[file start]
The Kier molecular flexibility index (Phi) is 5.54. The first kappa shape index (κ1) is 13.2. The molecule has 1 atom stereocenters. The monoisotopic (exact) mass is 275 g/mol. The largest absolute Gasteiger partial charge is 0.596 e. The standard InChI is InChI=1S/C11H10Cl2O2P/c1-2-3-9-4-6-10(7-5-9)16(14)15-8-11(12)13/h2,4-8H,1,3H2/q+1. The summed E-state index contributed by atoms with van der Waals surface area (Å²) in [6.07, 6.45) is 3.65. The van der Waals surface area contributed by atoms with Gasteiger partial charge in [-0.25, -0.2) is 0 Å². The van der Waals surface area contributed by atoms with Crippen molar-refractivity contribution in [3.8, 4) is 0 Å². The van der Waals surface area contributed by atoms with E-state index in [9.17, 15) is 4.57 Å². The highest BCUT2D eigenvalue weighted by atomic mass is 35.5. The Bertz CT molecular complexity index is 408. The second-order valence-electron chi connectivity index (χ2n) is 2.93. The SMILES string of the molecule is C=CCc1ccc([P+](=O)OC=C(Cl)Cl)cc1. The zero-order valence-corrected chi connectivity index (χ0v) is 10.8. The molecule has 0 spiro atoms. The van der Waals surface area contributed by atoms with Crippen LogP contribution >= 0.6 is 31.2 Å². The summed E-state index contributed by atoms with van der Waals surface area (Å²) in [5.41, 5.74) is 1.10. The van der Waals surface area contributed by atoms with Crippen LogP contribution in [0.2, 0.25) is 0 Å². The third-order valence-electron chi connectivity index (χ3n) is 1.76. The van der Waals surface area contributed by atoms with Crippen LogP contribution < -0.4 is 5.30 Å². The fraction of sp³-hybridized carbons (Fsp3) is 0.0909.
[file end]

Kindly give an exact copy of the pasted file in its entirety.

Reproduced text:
The Kier molecular flexibility index (Phi) is 5.54. The first kappa shape index (κ1) is 13.2. The molecule has 1 atom stereocenters. The monoisotopic (exact) mass is 275 g/mol. The largest absolute Gasteiger partial charge is 0.596 e. The standard InChI is InChI=1S/C11H10Cl2O2P/c1-2-3-9-4-6-10(7-5-9)16(14)15-8-11(12)13/h2,4-8H,1,3H2/q+1. The summed E-state index contributed by atoms with van der Waals surface area (Å²) in [6.07, 6.45) is 3.65. The van der Waals surface area contributed by atoms with Gasteiger partial charge in [-0.25, -0.2) is 0 Å². The van der Waals surface area contributed by atoms with Crippen molar-refractivity contribution in [3.8, 4) is 0 Å². The van der Waals surface area contributed by atoms with E-state index in [9.17, 15) is 4.57 Å². The highest BCUT2D eigenvalue weighted by atomic mass is 35.5. The Bertz CT molecular complexity index is 408. The second-order valence-electron chi connectivity index (χ2n) is 2.93. The SMILES string of the molecule is C=CCc1ccc([P+](=O)OC=C(Cl)Cl)cc1. The zero-order valence-corrected chi connectivity index (χ0v) is 10.8. The molecule has 0 spiro atoms. The van der Waals surface area contributed by atoms with Crippen LogP contribution >= 0.6 is 31.2 Å². The summed E-state index contributed by atoms with van der Waals surface area (Å²) in [5.41, 5.74) is 1.10. The van der Waals surface area contributed by atoms with Crippen LogP contribution in [0.2, 0.25) is 0 Å². The third-order valence-electron chi connectivity index (χ3n) is 1.76. The van der Waals surface area contributed by atoms with Crippen LogP contribution < -0.4 is 5.30 Å². The fraction of sp³-hybridized carbons (Fsp3) is 0.0909.